Summary: Liberating Ministry from the Success Syndrome

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In his early life as a pastor, Kent Hughes faced a personal crisis. He seemed to be doing everything right in ministry, but his church wasn’t growing—at least not compared to the church across town. This lack of ‘success’ ate at him and made his efforts seem worthless. What else do I need to do to be successful?

Many—if not all—pastors face a similar crisis. Is this just part of the grind of ministry, or is there a better perspective?

Kent and Barbara Hughes sought God for answers from the Scriptures for their dilemma and what they found make the backbone of their important book Liberating Ministry from the Success Syndrome.

The Hughes’ tell their story of liberation from the success syndrome of ministry by sharing rich examples from biblical characters, powerful illustrations, and God’s eternal perspective that will energize and refocus readers. Instead of measuring success with worldly standards, the authors share seven biblical definitions of ministry success, which we share below in the form of a quote summary.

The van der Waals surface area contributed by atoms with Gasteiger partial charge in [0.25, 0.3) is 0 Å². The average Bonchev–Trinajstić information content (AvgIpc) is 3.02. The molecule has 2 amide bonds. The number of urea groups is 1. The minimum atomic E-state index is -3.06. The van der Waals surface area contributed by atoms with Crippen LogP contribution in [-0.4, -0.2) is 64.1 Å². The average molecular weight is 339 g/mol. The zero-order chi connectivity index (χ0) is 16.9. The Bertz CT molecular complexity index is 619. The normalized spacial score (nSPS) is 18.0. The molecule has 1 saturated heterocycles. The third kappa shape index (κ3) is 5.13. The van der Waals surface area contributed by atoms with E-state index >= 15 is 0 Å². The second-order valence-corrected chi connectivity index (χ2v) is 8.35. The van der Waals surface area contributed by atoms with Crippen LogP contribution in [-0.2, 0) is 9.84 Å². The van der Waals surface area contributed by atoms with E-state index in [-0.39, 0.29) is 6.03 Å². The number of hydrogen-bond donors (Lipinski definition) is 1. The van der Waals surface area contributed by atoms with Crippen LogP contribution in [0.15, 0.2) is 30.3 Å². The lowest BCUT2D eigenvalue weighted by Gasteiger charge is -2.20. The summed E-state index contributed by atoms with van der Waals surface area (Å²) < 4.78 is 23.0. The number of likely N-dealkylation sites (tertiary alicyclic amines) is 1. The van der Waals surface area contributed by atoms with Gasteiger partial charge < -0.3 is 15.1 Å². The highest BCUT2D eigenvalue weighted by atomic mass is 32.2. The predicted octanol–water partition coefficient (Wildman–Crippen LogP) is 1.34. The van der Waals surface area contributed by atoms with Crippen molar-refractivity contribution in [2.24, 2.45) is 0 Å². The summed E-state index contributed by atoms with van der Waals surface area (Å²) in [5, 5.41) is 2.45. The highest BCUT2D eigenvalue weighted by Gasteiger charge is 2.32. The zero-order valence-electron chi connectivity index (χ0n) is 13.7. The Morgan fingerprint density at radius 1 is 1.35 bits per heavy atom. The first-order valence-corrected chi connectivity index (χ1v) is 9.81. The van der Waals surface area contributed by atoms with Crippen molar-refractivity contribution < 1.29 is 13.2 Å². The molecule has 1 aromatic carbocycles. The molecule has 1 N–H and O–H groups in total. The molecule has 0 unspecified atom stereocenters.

“…the miserable yoke of worldly success is so crushing because it is a burden that God’s servants were never meant to bear.” (106)


Seven Biblical Definitions of Ministry Success

1. Success is faithfulness.

“As Barbara and I searched the Scriptures, we found no place where it says that God’s servants are called to be successful. Rather, we discovered our call is to be faithful.” (35)

“So then, men ought to regard us as servants of Christ and as those entrusted with the secret things of God. Now it is required that those who have been given a trust must prove faithful” (1 Corinthians 4:1–2).” (35)

Using the episode from Numbers 20 when Moses struck the rock to provide water for Israel instead of speaking to it, Hughes explains that, “one can be regarded as hugely successful in the ministry and yet be a failure.” (36) Moses was not faithful to God’s word and faced the consequence for it: not being able to enter the Promised Land.